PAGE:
Using experiential marketing to leverage the small and medium-sized enterprises’ brand repositioning



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It is easily discernible from theories that experiential marketing spawns frequent brand diagnosis, repositioning and revitalisation. However, the question as to how it can be used to leverage the repositioning and revitalisation of the usually struggling small and medium-sized enterprises (SMEs’) products is an area that has not been explored in most of the contemporary studies on how to improve SMEs’ market performance.


Aim: This research explores how experiential marketing can be effectively utilised to facilitate the repositioning and revitalisation of the usually struggling SMEs’ products.


Setting: The study was based on the SMEs in the Gauteng and Western Cape provinces in South Africa. Method: The study used an inductive–exploratory–qualitative research paradigm to explore the opinions of 30 SMEs’ marketing managers on the values and challenges of using experiential marketing to undertake relevant brand diagnosis, repositioning and revitalisation. It is through such analysis that the study aimed to discern how experiential marketing can be effectively used to facilitate the repositioning and revitalisation of the usually struggling SMEs’ products.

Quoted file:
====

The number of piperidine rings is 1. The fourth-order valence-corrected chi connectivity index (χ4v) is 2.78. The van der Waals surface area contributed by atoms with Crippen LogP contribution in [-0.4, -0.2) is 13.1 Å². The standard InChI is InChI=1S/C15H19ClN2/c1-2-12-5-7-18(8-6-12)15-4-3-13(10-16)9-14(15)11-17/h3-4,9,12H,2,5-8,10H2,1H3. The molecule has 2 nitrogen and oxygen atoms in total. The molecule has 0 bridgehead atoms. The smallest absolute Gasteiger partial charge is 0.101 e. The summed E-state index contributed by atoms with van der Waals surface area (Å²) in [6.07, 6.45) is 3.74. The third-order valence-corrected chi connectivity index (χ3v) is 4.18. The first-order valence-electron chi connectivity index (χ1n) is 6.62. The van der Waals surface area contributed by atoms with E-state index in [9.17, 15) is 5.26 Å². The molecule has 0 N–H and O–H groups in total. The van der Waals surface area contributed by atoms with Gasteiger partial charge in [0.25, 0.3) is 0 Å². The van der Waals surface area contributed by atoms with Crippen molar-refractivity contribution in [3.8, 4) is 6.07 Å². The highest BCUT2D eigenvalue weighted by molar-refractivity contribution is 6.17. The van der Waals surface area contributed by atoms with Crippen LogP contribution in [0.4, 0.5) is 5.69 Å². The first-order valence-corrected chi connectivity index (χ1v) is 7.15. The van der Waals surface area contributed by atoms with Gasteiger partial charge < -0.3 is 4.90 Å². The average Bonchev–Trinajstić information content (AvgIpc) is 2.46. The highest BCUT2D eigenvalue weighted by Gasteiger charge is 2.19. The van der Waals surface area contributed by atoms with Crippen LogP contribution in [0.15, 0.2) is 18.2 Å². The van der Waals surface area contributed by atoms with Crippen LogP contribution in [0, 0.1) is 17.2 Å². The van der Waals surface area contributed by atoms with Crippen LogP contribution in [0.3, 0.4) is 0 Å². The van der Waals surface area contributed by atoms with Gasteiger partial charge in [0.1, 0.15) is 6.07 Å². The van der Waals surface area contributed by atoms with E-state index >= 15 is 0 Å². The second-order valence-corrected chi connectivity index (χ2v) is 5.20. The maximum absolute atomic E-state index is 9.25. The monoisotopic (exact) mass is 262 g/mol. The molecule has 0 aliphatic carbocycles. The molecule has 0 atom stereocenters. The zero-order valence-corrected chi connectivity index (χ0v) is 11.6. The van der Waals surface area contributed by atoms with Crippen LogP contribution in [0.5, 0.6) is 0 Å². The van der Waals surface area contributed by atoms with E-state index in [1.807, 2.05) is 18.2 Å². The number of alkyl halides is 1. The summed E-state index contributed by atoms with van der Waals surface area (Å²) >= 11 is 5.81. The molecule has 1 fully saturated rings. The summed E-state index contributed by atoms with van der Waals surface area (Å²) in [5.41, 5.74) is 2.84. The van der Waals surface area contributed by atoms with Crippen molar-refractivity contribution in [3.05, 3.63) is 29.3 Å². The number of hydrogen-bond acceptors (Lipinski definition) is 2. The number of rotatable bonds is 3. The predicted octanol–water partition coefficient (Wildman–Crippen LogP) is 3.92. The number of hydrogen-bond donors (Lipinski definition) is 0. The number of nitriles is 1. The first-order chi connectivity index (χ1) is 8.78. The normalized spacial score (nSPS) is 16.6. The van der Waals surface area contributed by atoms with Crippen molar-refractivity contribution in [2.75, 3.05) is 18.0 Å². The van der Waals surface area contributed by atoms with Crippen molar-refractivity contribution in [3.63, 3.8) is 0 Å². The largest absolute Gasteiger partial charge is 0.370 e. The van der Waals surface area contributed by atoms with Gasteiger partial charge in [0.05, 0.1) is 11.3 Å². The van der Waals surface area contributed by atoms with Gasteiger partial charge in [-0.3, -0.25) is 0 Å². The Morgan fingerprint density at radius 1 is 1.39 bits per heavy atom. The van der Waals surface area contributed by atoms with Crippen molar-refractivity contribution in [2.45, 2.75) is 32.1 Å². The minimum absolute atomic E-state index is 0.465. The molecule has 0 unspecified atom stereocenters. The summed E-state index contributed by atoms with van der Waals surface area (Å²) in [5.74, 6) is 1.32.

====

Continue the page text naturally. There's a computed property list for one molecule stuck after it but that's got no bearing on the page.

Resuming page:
Results: However, most of the SMEs were only found to use experiential marketing to leverage not only their promotion and marketing capabilities, as well as sales and profitability maximisation, but also the minimisation of the costs of marketing. Such approach was found to limit SMEs’ capabilities to proactively undertake brand diagnosis to identify the inhibitors of a brand’s effective market performance that must be addressed to turn around the performance of their struggling products or business concepts.


Conclusion: Considering that not much research has been conducted in this area, the study concludes with the experiential marketing framework that explicates how experiential marketing leverages brand diagnosis, repositioning and revitalisation.


Boniface Okanga

(Department of Business Management, University of Johannesburg)

The Southern African Journal of Entrepreneurship and Small Business Management 2018;10(1):e1-e20 DOI


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